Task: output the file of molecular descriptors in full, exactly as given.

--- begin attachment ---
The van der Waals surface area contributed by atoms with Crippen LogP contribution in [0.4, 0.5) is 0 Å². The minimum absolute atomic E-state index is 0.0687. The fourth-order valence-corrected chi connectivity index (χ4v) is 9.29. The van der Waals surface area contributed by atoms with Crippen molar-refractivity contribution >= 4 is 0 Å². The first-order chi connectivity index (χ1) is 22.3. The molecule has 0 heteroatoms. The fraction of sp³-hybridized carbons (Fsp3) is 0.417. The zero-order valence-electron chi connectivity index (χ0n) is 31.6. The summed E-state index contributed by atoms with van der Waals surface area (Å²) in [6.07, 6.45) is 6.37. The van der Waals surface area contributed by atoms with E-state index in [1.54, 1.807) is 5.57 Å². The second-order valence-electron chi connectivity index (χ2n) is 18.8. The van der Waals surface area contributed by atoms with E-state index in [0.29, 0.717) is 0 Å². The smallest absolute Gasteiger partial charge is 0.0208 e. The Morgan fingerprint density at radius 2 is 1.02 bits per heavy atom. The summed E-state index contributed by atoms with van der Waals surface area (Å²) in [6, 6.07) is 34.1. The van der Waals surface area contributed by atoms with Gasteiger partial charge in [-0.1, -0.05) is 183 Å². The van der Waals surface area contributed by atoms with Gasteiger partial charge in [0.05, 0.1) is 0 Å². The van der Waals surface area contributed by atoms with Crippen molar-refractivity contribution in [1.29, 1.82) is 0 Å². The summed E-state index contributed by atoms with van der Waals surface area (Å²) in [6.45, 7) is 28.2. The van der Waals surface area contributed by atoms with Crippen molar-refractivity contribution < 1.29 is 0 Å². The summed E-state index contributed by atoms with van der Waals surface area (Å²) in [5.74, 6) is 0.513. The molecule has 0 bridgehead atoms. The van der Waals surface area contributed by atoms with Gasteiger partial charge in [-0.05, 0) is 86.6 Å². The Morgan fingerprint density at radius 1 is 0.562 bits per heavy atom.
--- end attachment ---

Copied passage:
The van der Waals surface area contributed by atoms with Crippen LogP contribution in [0.4, 0.5) is 0 Å². The minimum absolute atomic E-state index is 0.0687. The fourth-order valence-corrected chi connectivity index (χ4v) is 9.29. The van der Waals surface area contributed by atoms with Crippen molar-refractivity contribution >= 4 is 0 Å². The first-order chi connectivity index (χ1) is 22.3. The molecule has 0 heteroatoms. The fraction of sp³-hybridized carbons (Fsp3) is 0.417. The zero-order valence-electron chi connectivity index (χ0n) is 31.6. The summed E-state index contributed by atoms with van der Waals surface area (Å²) in [6.07, 6.45) is 6.37. The van der Waals surface area contributed by atoms with E-state index in [1.54, 1.807) is 5.57 Å². The second-order valence-electron chi connectivity index (χ2n) is 18.8. The van der Waals surface area contributed by atoms with E-state index in [0.29, 0.717) is 0 Å². The smallest absolute Gasteiger partial charge is 0.0208 e. The Morgan fingerprint density at radius 2 is 1.02 bits per heavy atom. The summed E-state index contributed by atoms with van der Waals surface area (Å²) in [6, 6.07) is 34.1. The van der Waals surface area contributed by atoms with Gasteiger partial charge in [-0.1, -0.05) is 183 Å². The van der Waals surface area contributed by atoms with Gasteiger partial charge in [0.05, 0.1) is 0 Å². The van der Waals surface area contributed by atoms with Crippen molar-refractivity contribution in [1.29, 1.82) is 0 Å². The summed E-state index contributed by atoms with van der Waals surface area (Å²) in [6.45, 7) is 28.2. The van der Waals surface area contributed by atoms with Crippen molar-refractivity contribution < 1.29 is 0 Å². The summed E-state index contributed by atoms with van der Waals surface area (Å²) in [5.74, 6) is 0.513. The molecule has 0 bridgehead atoms. The van der Waals surface area contributed by atoms with Gasteiger partial charge in [-0.05, 0) is 86.6 Å². The Morgan fingerprint density at radius 1 is 0.562 bits per heavy atom.